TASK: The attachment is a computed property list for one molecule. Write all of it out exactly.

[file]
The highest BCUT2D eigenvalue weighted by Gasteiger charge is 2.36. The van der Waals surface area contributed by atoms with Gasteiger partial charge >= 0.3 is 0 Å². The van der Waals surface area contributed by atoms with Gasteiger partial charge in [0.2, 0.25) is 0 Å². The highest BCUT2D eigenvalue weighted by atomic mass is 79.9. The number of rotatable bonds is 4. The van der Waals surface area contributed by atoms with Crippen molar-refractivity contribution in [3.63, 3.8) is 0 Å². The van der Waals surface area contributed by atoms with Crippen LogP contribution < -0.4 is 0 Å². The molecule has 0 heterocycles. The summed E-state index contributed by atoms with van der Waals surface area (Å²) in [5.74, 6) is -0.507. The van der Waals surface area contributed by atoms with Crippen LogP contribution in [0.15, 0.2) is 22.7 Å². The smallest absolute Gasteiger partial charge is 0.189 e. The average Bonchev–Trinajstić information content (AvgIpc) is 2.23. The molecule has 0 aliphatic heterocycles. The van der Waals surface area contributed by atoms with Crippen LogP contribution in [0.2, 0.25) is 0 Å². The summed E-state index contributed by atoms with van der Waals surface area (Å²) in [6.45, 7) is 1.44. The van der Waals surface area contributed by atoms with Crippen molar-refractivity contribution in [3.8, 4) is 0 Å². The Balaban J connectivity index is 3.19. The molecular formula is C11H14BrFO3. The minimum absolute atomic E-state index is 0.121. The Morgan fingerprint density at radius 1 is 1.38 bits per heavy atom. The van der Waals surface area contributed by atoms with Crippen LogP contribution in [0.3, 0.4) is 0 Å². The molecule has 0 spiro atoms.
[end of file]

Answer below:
The highest BCUT2D eigenvalue weighted by Gasteiger charge is 2.36. The van der Waals surface area contributed by atoms with Gasteiger partial charge >= 0.3 is 0 Å². The van der Waals surface area contributed by atoms with Gasteiger partial charge in [0.2, 0.25) is 0 Å². The highest BCUT2D eigenvalue weighted by atomic mass is 79.9. The number of rotatable bonds is 4. The van der Waals surface area contributed by atoms with Crippen molar-refractivity contribution in [3.63, 3.8) is 0 Å². The van der Waals surface area contributed by atoms with Crippen LogP contribution < -0.4 is 0 Å². The molecule has 0 heterocycles. The summed E-state index contributed by atoms with van der Waals surface area (Å²) in [5.74, 6) is -0.507. The van der Waals surface area contributed by atoms with Crippen LogP contribution in [0.15, 0.2) is 22.7 Å². The smallest absolute Gasteiger partial charge is 0.189 e. The average Bonchev–Trinajstić information content (AvgIpc) is 2.23. The molecule has 0 aliphatic heterocycles. The van der Waals surface area contributed by atoms with Crippen LogP contribution in [0.2, 0.25) is 0 Å². The summed E-state index contributed by atoms with van der Waals surface area (Å²) in [6.45, 7) is 1.44. The van der Waals surface area contributed by atoms with Crippen molar-refractivity contribution in [3.8, 4) is 0 Å². The Balaban J connectivity index is 3.19. The molecular formula is C11H14BrFO3. The minimum absolute atomic E-state index is 0.121. The Morgan fingerprint density at radius 1 is 1.38 bits per heavy atom. The van der Waals surface area contributed by atoms with Crippen LogP contribution in [0.3, 0.4) is 0 Å². The molecule has 0 spiro atoms.